The Lib-Lab MPs Thomas Burt and Alexander Macdonald, both miners who were elected to the Commons at the 1874 general election, are generally regarded as the first working men to enter Parliament. As we continue our research for the 1832-68 project, it is becoming clear that while Burt and Macdonald may have been the first ‘labour’ representatives at Westminster, there were MPs before 1868 who had similarly humble roots. These self-made men form a particularly interesting group, and one of them, William Wood, who sat as Liberal MP for Pontefract from 1857 until 1859, is the focus of this month’s blog.
When invited to stand for his native borough in 1857, Wood initially professed reluctance, on the grounds that ‘I am not in a position of life in which our Members usually are’. Having agreed to come forward, his election address emphasised his humble origins, describing himself as ‘a native and resident elector … who can be fairly classed as a working man’. Wood was the son of a small shopkeeper, and, in contrast with the vast number of MPs who attended Oxford or Cambridge universities, he ‘received his mechanical education in a mechanics’ institute’. It was his practical abilities and his genius for invention which enabled Wood’s rise. In 1838 he left Pontefract to become the resident managing partner of the Wilton carpet manufactory, where he began what he described as ‘a mechanical revolution’. He took out numerous patents for improvements in the manufacture of carpets, devoting himself in particular to the problem of how to apply steam power to carpet-weaving. In 1855 he exhibited a version of his loom at the Paris Exhibition, where it won a first class medal. Wood improved his financial position by selling the rights to his inventions to the Halifax carpet manufacturer, John Crossley.
Wood had returned to live in Pontefract in 1851, and was keen to share the fruits of his success with his fellow townspeople. In December 1855 he and his second wife (who had formerly been his servant) distributed sums of 2s. 6d. and 5s. to 900 local families, who returned their thanks by presenting Mrs. Wood with a silver cream jug. Wood had larger plans for benevolence, hoping to set up a ‘model factory’ in Pontefract, with organised homes for workers, which would provide employment for ‘female orphans, the deaf and dumb, and the destitute generally’. This scheme, in which he claimed to have invested £10,000, never bore fruit, and his political opponents alleged that it was ‘a mere bubble affair’, designed to curry favour with Pontefract’s electors, although they offered no evidence for this.
At the 1857 election, Wood agreed to stand for Pontefract on condition that he would ‘be allowed to devote as much time as could properly be spared from national public duties to the local interests of the town’. He described his political views as ‘liberal but not partisan’, declaring in plain terms his support for ‘such measures as are based upon common sense, and the principle of doing unto others as we would they should do unto us’. His sympathies for the working classes were demonstrated when he argued for meritocracy in the civil service and the armed forces, so that ‘every man, rich or poor, shall have a fair field and no favour’. He also advocated reforms of taxation, remarking that ‘I cannot see the justice of taxing the poor man on nearly everything he eats and drinks, and allowing the rich man’s property to go free’. He supported ‘a large extension of the franchise’ and the introduction of the secret ballot. Despite his admitted political inexperience, Wood finished second in the poll, ousting one of the sitting members, Benjamin Oliveira, who was also a Liberal. Oliveira had lost local support, and petitioned against Wood’s election in a fit of pique. However, Wood’s assurances that he had stood ‘wholly and solely on the principles of purity of election’ were accepted by the election petition committee, and he retained his seat, although the defence of it cost him £2,000.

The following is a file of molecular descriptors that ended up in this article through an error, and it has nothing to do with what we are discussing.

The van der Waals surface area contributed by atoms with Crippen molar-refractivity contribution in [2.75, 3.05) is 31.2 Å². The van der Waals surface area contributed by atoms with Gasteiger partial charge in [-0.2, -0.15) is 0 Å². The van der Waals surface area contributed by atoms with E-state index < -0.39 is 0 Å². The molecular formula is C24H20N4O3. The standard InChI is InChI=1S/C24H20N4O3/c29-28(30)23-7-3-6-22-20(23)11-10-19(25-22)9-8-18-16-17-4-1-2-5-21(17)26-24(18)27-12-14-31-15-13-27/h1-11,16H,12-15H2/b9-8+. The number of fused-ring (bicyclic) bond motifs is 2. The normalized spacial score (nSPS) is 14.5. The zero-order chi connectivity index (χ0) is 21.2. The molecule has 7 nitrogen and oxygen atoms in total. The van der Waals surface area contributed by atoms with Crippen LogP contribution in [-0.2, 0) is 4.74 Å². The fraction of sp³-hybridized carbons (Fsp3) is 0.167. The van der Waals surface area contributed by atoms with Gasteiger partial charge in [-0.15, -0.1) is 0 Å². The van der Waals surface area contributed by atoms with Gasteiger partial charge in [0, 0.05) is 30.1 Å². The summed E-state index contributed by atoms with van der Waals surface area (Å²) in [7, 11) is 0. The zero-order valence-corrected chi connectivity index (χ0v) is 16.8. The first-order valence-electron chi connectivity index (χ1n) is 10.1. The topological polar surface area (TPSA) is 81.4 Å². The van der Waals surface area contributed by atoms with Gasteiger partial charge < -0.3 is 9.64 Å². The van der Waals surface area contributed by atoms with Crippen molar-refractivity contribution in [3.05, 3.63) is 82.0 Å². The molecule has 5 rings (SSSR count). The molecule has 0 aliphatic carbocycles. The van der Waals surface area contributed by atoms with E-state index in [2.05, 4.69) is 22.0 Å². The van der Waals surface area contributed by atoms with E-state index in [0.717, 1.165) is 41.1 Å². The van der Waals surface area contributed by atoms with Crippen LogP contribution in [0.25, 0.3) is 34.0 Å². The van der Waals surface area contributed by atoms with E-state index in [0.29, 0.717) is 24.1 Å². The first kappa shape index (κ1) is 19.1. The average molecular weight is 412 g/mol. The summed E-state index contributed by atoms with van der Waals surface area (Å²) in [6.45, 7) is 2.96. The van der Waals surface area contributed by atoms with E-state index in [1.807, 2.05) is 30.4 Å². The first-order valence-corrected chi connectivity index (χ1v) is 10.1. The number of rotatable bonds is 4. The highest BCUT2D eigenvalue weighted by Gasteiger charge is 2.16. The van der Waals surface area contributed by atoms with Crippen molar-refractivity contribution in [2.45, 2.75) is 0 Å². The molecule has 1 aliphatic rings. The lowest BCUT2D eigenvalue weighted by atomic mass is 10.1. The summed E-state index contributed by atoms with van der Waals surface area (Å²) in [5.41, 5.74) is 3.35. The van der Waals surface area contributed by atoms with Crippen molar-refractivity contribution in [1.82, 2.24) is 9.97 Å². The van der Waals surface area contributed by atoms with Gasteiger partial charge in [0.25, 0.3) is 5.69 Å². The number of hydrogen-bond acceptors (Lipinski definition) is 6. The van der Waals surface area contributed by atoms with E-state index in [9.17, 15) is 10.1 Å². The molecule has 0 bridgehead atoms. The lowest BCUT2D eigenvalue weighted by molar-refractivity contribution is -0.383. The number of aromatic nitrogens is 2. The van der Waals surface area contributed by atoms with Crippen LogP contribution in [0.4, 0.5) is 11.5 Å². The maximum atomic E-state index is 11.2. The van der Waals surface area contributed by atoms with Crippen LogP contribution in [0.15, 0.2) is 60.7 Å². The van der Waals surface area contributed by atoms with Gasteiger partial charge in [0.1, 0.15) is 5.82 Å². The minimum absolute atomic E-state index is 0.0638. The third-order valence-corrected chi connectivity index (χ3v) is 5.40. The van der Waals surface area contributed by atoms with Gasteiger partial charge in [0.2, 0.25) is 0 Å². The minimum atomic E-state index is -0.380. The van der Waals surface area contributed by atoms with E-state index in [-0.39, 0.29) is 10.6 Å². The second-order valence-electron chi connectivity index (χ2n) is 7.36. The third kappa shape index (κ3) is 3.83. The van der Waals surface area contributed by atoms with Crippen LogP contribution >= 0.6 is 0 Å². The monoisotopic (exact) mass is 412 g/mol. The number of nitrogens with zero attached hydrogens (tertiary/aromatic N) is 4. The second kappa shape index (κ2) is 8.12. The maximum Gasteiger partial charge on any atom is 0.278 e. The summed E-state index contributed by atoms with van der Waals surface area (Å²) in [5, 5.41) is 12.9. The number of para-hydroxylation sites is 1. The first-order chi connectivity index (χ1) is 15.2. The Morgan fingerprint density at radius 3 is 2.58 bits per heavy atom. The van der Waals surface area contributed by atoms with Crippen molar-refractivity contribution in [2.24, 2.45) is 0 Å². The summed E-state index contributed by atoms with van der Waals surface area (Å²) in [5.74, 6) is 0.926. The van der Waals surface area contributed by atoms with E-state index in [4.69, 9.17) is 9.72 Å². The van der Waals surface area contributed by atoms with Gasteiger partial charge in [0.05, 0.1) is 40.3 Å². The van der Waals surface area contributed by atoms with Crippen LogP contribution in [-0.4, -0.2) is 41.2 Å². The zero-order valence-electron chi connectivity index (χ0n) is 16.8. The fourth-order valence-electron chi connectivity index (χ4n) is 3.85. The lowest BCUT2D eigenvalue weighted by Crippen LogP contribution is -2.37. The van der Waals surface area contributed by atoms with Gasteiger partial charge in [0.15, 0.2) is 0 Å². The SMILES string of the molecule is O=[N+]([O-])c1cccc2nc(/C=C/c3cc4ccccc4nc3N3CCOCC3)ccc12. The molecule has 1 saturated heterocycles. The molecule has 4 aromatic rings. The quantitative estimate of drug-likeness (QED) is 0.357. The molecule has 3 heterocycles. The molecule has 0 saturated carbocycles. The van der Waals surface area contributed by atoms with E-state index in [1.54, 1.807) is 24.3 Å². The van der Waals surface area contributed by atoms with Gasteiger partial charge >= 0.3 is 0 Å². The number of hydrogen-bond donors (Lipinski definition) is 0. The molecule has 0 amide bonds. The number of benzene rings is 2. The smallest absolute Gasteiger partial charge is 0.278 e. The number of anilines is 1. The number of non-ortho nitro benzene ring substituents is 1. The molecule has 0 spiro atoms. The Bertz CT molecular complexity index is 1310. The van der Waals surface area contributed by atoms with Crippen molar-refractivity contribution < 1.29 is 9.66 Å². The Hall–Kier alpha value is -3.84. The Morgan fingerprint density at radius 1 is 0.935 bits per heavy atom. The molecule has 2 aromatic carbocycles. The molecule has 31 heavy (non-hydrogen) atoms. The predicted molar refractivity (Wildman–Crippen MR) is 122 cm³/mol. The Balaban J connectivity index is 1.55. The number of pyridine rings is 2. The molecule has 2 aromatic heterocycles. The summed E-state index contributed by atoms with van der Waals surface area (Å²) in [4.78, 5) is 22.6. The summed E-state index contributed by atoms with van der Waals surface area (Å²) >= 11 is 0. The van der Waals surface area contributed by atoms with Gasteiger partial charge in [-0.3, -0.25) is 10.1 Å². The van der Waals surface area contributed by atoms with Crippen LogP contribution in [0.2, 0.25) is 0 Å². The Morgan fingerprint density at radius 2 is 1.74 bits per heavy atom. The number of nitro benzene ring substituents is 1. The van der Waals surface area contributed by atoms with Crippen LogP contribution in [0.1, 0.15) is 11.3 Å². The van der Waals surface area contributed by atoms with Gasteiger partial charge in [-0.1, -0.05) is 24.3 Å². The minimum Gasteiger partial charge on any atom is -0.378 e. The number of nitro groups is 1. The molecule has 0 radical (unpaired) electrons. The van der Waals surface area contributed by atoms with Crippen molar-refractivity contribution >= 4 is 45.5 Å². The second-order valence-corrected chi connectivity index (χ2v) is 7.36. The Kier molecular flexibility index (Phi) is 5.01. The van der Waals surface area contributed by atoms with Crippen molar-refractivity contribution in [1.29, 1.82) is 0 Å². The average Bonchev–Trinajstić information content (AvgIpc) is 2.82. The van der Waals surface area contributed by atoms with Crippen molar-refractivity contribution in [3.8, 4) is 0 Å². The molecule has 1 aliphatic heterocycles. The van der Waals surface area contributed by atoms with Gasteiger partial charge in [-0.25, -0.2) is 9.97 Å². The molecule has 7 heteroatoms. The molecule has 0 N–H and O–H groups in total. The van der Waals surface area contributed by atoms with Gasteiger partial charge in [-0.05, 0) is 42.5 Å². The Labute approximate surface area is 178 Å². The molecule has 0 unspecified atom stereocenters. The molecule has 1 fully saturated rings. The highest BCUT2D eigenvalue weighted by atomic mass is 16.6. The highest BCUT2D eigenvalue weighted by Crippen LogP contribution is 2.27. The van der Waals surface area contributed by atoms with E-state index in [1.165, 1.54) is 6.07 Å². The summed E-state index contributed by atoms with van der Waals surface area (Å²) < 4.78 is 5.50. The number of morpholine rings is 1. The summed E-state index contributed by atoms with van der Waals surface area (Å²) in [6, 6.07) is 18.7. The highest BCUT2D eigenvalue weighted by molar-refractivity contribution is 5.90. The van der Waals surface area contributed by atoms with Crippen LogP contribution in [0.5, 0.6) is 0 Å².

Although Wood had declared that if elected, he would ‘strive to show that the capability of governing was not solely confined to what is considered as the upper class of society’, he failed to make any impact at Westminster, neither speaking in debate nor serving on any select committees. Given his apparent lack of enthusiasm for parliamentary life, and his unpleasant and costly experiences with the election petition in 1857, it was hardly surprising that he retired at the 1859 election, wishing to devote his time to local affairs. Although his model factory scheme floundered, he continued to register patents throughout the 1860s, not only on processes relating to carpet manufacture, but also to the manufacture of Pontefract cakes, the liquorice sweets associated with the town.
Compared with many fellow MPs, Wood died in relatively modest circumstances, leaving effects valued at under £2,000. His properties in Pontefract were subsequently sold for £9,880, but his widow and four children from his second marriage evidently remained in a difficult financial position. In 1872 she was granted a pension from the civil list of £70, in recognition of Wood’s service as an MP and magistrate and the contribution made ‘by his inventive genius to the carpet manufacture of the country’, from which he had ‘reaped little advantage himself’.
For details on how to access our draft biographies, see here.